Proof positive the necessary skills are still available in and to the SA Navy (SAN) comes from its official quarterly publication which reports SAS Mendi (F148) is on her way back to full operational capability after “suffering catastrophic damage to her propulsion engines”.
The “damage” included total seizure of the Valour Class frigate’s starboard propulsion engine while on duty in the Mozambique Channel. “This defect was beyond repair and would eventually require both propulsion diesel engines be replaced,” the publication reported.
The will to make the ship fully seaworthy using the skills of SAN artisans and technicians in concert with their colleagues at the Armscor dockyard was available and saw work start on what Navy News termed “a difficult and highly technical process”. This involved, among others, cutting through deck plating to install special rigging equipment to move the engines.
“In addition to mechanical challenges posed by replacing engines, financial limitation also contributed to the vessel’s extended hiatus. Replacing main propulsion engines is expensive and with SAS Amatola (F145) undergoing a refit around the same time, resources had to be prioritised. This involved utilising working systems from Mendi on other operational vessels, further diminishing her capabilities. With the frigate slipping further from operational capability, many feared she might never return. It was not until December 2019 that Mendi’s second engine was installed,” Navy News reported.
Included in the lengthy list of challenges to be met and overcome en route to restoring all ship systems, were assembling and training a capable crew (initially under the command of Acting Officer Commanding Captain [SAN] S Ngidi, named Officer Commanding in December 2019) through to undertaking and passing sea acceptance and readiness checks (SARC).
“Completing the first two steps was a major undertaking lasting the best part of three years. Completing the third was Mendi’s target for 2021 and the most challenging to date. The short trip out of Simon’s Town harbour in April was part of the process and another step on the road to former glory. During that short journey, the crew proved the new engines are in good working condition and they have what it takes to tackle the rest of the process.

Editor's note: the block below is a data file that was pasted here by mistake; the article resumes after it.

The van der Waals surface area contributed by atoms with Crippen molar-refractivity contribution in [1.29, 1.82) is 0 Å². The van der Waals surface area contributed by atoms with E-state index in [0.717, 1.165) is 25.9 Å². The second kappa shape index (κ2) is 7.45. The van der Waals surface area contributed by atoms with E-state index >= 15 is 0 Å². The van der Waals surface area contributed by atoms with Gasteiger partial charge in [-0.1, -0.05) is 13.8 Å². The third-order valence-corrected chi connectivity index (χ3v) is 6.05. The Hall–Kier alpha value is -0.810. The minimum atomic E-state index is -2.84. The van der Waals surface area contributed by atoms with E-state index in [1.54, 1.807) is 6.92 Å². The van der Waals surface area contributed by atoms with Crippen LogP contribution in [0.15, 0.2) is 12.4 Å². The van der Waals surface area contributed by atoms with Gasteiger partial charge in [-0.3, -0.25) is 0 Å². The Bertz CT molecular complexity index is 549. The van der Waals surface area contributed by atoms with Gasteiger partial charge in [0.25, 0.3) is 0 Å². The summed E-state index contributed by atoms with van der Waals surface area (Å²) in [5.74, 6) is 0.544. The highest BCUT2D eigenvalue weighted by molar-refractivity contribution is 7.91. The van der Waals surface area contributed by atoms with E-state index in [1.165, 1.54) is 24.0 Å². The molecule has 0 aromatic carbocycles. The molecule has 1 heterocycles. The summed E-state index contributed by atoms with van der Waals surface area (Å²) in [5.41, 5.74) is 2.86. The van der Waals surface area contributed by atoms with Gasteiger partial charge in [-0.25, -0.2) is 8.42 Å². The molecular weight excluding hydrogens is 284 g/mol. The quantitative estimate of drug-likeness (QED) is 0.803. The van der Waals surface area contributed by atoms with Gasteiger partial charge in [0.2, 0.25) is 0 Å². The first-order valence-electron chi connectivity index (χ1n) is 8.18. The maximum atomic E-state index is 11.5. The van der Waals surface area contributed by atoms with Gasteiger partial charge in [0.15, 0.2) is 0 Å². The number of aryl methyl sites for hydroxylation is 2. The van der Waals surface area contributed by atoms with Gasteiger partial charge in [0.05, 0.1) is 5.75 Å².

“While Mendi’s return to sea was important, there is still much work ahead. As long dormant systems are used again, small kinks and issues will show and must be ironed out. In addition, there is more training in the pipeline to complete the rigorous SARC process under the watchful eye of the operational sea training team (OSTT) – all part of the process to safely rotate a vessel back into the operational cycle.”
Mendi was the first SAN platform deployed in the Mozambique Channel on the Southern African Development Community (SADC) anti-piracy tasking Operation Copper in January 10 years ago. Subsequent deployments saw other Valour Class frigates, at least two of the current offshore patrol vessels as well as the SAN replenishment vessel SAS Drakensberg (A301) and SAS Protea (A324), the hydrographic platform due for replacement in the next three years, on station in the busy shipping lane.
The Department of Defence earlier this month said due to historic and current funding shortages, only one of the four Valour Class frigates, SAS Amatola (F145) was partially refitted in 2014/15 and one of the three submarines, SAS Manthatisi (S101) was refitted in 2013/14. Funding for the refit of the remaining frigates (SAS Isandlwana [F146], SAS Spioenkop [F147] and Mendi) and for the Type 209 submarine SAS Queen Modjadji 1 (S103) was not available since they became due for refits.
Pending the outstanding refits, the SAN current focus is to prioritise essential maintenance and repair of Spioenkop and Mendi, combat support ship SAS Drakensberg (A301) and submarine Manthatisi to ensure expedited operational availability.